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From: vicente.botet (vicente.botet_at_[hidden])
Date: 2008-05-28 10:54:02

----- Original Message -----
From: "Anthony Williams" <anthony.ajw_at_[hidden]>
To: <boost_at_[hidden]>
Sent: Wednesday, May 28, 2008 4:35 PM
Subject: Re: [boost] "joinable"

> Stefan Seefeld <seefeld_at_[hidden]> writes:
>> Anthony Williams wrote:
>>> OK. t.joinable() /really/ means t represents a thread of
>>> execution.
>> Out of curiosity: Why do you consider a detached thread not to be a
>> "thread of execution" ?
> It is a thread of execution, it's just that no thread object can
> represent a detached thread.
>> I can use all the usual means like mutexes and conditions across
>> detached threads, can't I ?
> Yes.
>> (And even the 'main' thread is one, as you have stated, even though it's
>> impossible to obtain a thread object for it.)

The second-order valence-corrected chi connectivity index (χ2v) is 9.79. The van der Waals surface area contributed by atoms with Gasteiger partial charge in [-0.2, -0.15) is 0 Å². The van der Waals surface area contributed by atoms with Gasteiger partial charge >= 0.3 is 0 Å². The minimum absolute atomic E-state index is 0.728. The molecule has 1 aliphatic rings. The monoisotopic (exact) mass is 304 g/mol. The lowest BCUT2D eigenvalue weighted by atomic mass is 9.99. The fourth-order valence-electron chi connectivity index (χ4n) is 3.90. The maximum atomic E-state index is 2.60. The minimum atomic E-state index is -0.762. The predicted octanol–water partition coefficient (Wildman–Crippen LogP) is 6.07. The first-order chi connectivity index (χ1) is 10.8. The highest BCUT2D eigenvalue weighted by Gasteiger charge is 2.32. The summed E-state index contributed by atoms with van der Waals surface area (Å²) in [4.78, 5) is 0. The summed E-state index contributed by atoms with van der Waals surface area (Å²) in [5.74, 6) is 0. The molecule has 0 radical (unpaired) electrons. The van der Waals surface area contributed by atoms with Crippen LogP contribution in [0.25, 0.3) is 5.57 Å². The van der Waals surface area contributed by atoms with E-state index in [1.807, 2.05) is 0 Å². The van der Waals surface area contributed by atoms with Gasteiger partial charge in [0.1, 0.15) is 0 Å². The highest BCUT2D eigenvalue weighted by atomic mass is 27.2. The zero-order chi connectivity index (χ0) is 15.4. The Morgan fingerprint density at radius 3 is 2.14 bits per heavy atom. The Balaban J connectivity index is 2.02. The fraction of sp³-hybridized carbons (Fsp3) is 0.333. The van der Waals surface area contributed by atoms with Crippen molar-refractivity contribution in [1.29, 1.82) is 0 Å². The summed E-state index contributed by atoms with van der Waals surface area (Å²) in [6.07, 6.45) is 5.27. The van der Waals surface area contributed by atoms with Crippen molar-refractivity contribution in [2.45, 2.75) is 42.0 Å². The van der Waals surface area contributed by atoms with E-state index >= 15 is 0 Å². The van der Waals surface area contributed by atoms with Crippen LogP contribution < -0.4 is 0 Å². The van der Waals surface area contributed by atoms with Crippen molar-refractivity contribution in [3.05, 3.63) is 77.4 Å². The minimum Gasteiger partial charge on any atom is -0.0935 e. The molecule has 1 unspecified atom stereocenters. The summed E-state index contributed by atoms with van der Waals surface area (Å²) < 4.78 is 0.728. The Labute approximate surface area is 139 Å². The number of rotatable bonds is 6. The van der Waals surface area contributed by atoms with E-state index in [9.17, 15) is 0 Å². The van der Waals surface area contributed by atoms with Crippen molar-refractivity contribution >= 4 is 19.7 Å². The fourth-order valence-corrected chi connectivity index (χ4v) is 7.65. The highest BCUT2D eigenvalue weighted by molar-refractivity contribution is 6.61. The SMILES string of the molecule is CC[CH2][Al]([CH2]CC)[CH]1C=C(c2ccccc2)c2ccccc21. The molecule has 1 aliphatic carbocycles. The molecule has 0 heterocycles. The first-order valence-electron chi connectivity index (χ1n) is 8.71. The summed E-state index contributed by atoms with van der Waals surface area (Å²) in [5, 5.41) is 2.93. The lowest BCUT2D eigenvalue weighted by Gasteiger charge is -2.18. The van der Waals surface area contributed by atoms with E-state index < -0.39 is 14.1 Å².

> Yes. Exactly like a detached thread.
>>> However, the implication of the word is "t can be joined",
>>> which is too narrow. t.attached() could indeed be read to mean "not
>>> detached", which is also not really correct.
>>> t.represents_a_thread() would be strictly correct, but is a bit
>>> long-winded.
>>> t.has_thread() is shorter.
>> I find these really confusing since the word 'thread' appears in two
>> very distinct meanings here. (first as the type of 't', then as "thread
>> of execution".)
> Yes, I did worry about that. Any more ideas?


just a question that could clarify my thoughts, can a non joinable thread be


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